Choi, Franny. Soft Science: Poems. Farmington, ME: Alice James Books, 2019.
I read Choi’s previous full-length collection, Floating, Brilliant, Gone, last year and loved it, so when I heard about Soft Science I decided to buy it right away. The book was out of stock for a little while, so my copy just came today. I appreciate hugely workers who are still fulfilling book orders in these terrible times.
Miller, Evie Yoder. Shadows. Scruples on the Line: A Fictional Series Set During the American Civil War, Book I. Eugene, OR: Resource Publications, 2020.
I saw Miller read an excerpt from this novel last month at the Mennonite Arts Festival in Cincinnati and ordered it as soon as it came out a few weeks later.
I got some money as a gift for my birthday a few weeks ago and used it to buy some books that I’ve had on my wish list for a while. They arrived in the mail (which thankfully is still running) today. All three books are queer.
Castle, Terry. The Professor: A Sentimental Education. 2010. New York: HarperPerennial, 2011.
I read Castle’s book The Apparitional Lesbian during the first year of my M.A. (2004-5) and it taught me to see and do scholarship in new ways. It has continued to be an important text for me. I recently heard about The Professor, a collection of personal essays, and decided to buy it because of Castle’s previous influence on me.
Parker, Pat. The Complete Works of Pat Parker. Ed. Julie R. Enszer. Dover, FL: A Midsummer Night’s Press, 2016.
I’ve read some of Parker’s letters but not any of her poetry, and I know very little about her as a writer overall. I’m looking forward to reading more of her work. Queer person of color voices are especially necessary in times of societal upheaval like these.
Springgay, Stephanie, and Sarah E. Truman. Walking Methodologies in a More-than-Human World: WalkingLab. 2018. London: Routledge, 2019.
I’ve been interested in walking as a political act since I began reading about psychogeography about seven years ago. This book looks at walking through a queer, decolonial, affective lens, which is a much-needed approach. It will be an especially fascinating text to explore now while movement (though not walking in New York currently) is curtailed during the pandemic.
Mays, Kelly J. The Norton Introduction to Literature: Portable 13th Edition. New York: W.W. Norton, 2020.
I received this unasked-for examination copy yesterday in my school mailbox on the last day I was allowed to be on campus due to the current pandemic. It’s always nice to get free books, and the timing of acquiring this one was especially fortunate considering that it arrived just in time and that new reading material will be at a premium for the forseeable future.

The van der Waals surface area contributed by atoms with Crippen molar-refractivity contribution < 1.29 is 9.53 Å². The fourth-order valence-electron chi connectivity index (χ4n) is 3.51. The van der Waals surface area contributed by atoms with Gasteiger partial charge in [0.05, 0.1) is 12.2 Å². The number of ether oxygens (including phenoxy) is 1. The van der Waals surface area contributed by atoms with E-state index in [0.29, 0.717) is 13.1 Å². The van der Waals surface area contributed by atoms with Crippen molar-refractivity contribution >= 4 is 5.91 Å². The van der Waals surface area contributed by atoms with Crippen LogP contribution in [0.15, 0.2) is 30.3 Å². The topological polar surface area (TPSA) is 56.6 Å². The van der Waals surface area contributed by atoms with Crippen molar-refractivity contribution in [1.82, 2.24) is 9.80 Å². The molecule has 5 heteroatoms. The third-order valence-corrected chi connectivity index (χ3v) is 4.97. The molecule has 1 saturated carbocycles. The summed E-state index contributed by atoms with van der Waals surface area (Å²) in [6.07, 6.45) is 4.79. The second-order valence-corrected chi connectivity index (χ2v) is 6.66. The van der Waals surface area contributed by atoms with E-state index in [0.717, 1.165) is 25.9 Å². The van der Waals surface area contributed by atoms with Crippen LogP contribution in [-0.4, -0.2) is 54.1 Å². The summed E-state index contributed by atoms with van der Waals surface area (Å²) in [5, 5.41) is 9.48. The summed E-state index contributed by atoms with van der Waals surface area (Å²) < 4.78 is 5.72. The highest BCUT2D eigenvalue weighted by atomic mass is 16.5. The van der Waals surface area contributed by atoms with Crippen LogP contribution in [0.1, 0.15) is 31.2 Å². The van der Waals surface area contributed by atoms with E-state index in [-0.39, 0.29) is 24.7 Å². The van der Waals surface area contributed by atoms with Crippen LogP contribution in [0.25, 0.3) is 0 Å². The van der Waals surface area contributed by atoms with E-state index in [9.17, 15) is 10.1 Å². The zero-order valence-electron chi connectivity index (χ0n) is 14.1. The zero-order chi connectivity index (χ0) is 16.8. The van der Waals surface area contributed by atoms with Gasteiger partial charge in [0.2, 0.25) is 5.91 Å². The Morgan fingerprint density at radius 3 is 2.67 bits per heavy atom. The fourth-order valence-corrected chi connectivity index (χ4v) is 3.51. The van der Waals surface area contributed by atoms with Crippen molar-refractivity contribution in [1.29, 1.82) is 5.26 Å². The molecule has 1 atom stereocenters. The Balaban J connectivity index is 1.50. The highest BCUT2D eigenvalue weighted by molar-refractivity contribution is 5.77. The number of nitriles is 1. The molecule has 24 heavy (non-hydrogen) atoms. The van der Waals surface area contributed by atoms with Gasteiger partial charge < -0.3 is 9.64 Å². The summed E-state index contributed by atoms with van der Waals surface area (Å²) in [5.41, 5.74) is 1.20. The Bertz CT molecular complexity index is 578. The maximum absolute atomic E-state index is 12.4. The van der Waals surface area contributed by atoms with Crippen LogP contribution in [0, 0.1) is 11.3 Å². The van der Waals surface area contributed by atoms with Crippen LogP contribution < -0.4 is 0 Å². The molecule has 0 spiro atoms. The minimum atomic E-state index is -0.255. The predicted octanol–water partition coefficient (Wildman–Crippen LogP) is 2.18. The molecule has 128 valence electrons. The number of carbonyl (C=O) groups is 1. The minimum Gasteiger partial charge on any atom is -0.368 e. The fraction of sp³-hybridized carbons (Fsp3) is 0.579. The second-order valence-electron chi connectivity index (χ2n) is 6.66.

Randall, Margaret. I Never Left Home: Poet, Feminist, Revolutionary; A Memoir of Time & Place. Durham, NC: Duke University Press, 2020.
I had never heard of Randall until receiving a promotional email about this book from the publisher. I ordered an exam copy because I am hoping the book will be a good fit for a Literature of Revolution course that I am planning to teach next school year.
I turned 40 yesterday (a wonderful day despite its apocalyptic setting), and received a handful of books as gifts, which is nice considering the current importance of staying isolated. All except for Tarot for Self-Care (at least as far as I know) are by queer authors, and it was given to me by someone who is queer, so overall this post records a queer literary bonanza!
Castillo, Marcelo Hernandez. Cenzontle: Poems. Rochester, NY: BOA Editions, 2018.
Harrington, Lee. Sacred Kink: The Eightfold Paths of BDSM and Beyond. Anchorage, AK: Mystic Productions Press, 2009.
Hicks, Faylita. HoodWitch: Poems. Cincinnati: Acre Books, 2019.
Siegel, Minerva. Tarot for Self-Care: How to Use Tarot to Manifest Your Best Self. New York: Adams Media, 2019.
Taylor, Brandon. Real Life. New York: Riverhead Books, 2020.
Mandel, Emily St. John. Station Eleven. 2014. New York: Vintage Books, 2015.
I bought this book two days ago at my local Barnes & Noble because I recently read an interesting interview with Mandel in Poets & Writers and then saw a number of people on Twitter saying that Station Eleven describes a situation very similar to our current virus-laden one. I decided it would be worth reading as one way to help conceptualize the current moment, which is unlike anything I have experienced.
Wood, Elizabeth Anne. Bound: A Daughter, a Domme, and an End-of-Life Story. Berkeley, CA: She Writes Press, 2019.
I just received an exam copy of this book from the author. Its intersection of BDSM and disability intrigues me because of the role of these two subjects in my own work, so I am considering teaching it in one of my courses.
Beachy, Stephen. Gonzalo Vega and the Portal Down Below. Amish Terror Book 3. San Diego: Vapor Books, 2019.
Queer Mennonite writer extraordinaire Stephen Beachy’s third Amish science fiction novel came out in December, and I just finally got my copy yesterday. It was originally supposed to be the final book in the Amish Terror series, but according to the series page in this volume there will be at least two more volumes forthcoming, Hadi Hamed and the Quantum Egg and Emma Beyond the Singularity. I began reading Gonzalo Vega last night and am really enjoying it thus far.
Phillips, Adam. Monogamy. 1996. New York: Vintage Books, 1997.
I’ve been reading a lot about various relationship models lately and have seen Phillips’s book referenced several times, so I decided to check it out for myself. The fact that it is still in print nearly twenty-five years after it was first published is a good sign.
Yuknavitch, Lidia. Verge: Stories. New York: Riverhead Books, 2020.
I love Yuknavitch’s memoir The Chronology of Water and saw her speak at the AWP conference last year. I appreciated her unabashed queer energy, so when I heard she had a new book of stories I bought it right away.